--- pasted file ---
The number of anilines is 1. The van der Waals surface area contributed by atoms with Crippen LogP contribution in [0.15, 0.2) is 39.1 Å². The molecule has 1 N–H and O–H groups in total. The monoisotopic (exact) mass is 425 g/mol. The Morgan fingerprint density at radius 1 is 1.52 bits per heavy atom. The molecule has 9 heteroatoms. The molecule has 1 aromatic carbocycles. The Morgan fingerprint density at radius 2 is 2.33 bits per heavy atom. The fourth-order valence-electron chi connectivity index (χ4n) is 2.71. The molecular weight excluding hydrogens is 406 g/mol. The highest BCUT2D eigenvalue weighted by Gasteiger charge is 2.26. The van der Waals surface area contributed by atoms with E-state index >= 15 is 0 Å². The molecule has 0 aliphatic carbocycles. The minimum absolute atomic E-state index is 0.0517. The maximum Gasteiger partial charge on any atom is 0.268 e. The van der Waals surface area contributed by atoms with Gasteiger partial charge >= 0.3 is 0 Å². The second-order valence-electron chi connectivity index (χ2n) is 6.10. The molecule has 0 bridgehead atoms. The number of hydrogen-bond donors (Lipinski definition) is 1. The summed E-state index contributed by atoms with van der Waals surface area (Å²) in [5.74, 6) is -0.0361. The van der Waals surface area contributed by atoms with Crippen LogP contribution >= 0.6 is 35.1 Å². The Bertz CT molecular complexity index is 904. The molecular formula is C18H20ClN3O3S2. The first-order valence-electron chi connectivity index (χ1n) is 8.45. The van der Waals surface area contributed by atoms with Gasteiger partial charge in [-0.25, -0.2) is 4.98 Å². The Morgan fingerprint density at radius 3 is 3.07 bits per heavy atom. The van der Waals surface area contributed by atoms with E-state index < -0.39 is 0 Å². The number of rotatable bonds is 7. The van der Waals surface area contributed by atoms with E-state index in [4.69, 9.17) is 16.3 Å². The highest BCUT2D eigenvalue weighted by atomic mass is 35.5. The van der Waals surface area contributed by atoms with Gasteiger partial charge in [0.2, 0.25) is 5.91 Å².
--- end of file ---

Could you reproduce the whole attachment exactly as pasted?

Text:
The number of anilines is 1. The van der Waals surface area contributed by atoms with Crippen LogP contribution in [0.15, 0.2) is 39.1 Å². The molecule has 1 N–H and O–H groups in total. The monoisotopic (exact) mass is 425 g/mol. The Morgan fingerprint density at radius 1 is 1.52 bits per heavy atom. The molecule has 9 heteroatoms. The molecule has 1 aromatic carbocycles. The Morgan fingerprint density at radius 2 is 2.33 bits per heavy atom. The fourth-order valence-electron chi connectivity index (χ4n) is 2.71. The molecular weight excluding hydrogens is 406 g/mol. The highest BCUT2D eigenvalue weighted by Gasteiger charge is 2.26. The van der Waals surface area contributed by atoms with E-state index >= 15 is 0 Å². The molecule has 0 aliphatic carbocycles. The minimum absolute atomic E-state index is 0.0517. The maximum Gasteiger partial charge on any atom is 0.268 e. The van der Waals surface area contributed by atoms with Gasteiger partial charge >= 0.3 is 0 Å². The second-order valence-electron chi connectivity index (χ2n) is 6.10. The molecule has 0 bridgehead atoms. The number of hydrogen-bond donors (Lipinski definition) is 1. The summed E-state index contributed by atoms with van der Waals surface area (Å²) in [5.74, 6) is -0.0361. The van der Waals surface area contributed by atoms with Crippen LogP contribution >= 0.6 is 35.1 Å². The Bertz CT molecular complexity index is 904. The molecular formula is C18H20ClN3O3S2. The first-order valence-electron chi connectivity index (χ1n) is 8.45. The van der Waals surface area contributed by atoms with Gasteiger partial charge in [-0.25, -0.2) is 4.98 Å². The Morgan fingerprint density at radius 3 is 3.07 bits per heavy atom. The van der Waals surface area contributed by atoms with E-state index < -0.39 is 0 Å². The number of rotatable bonds is 7. The van der Waals surface area contributed by atoms with E-state index in [4.69, 9.17) is 16.3 Å². The highest BCUT2D eigenvalue weighted by atomic mass is 35.5. The van der Waals surface area contributed by atoms with Gasteiger partial charge in [0.2, 0.25) is 5.91 Å².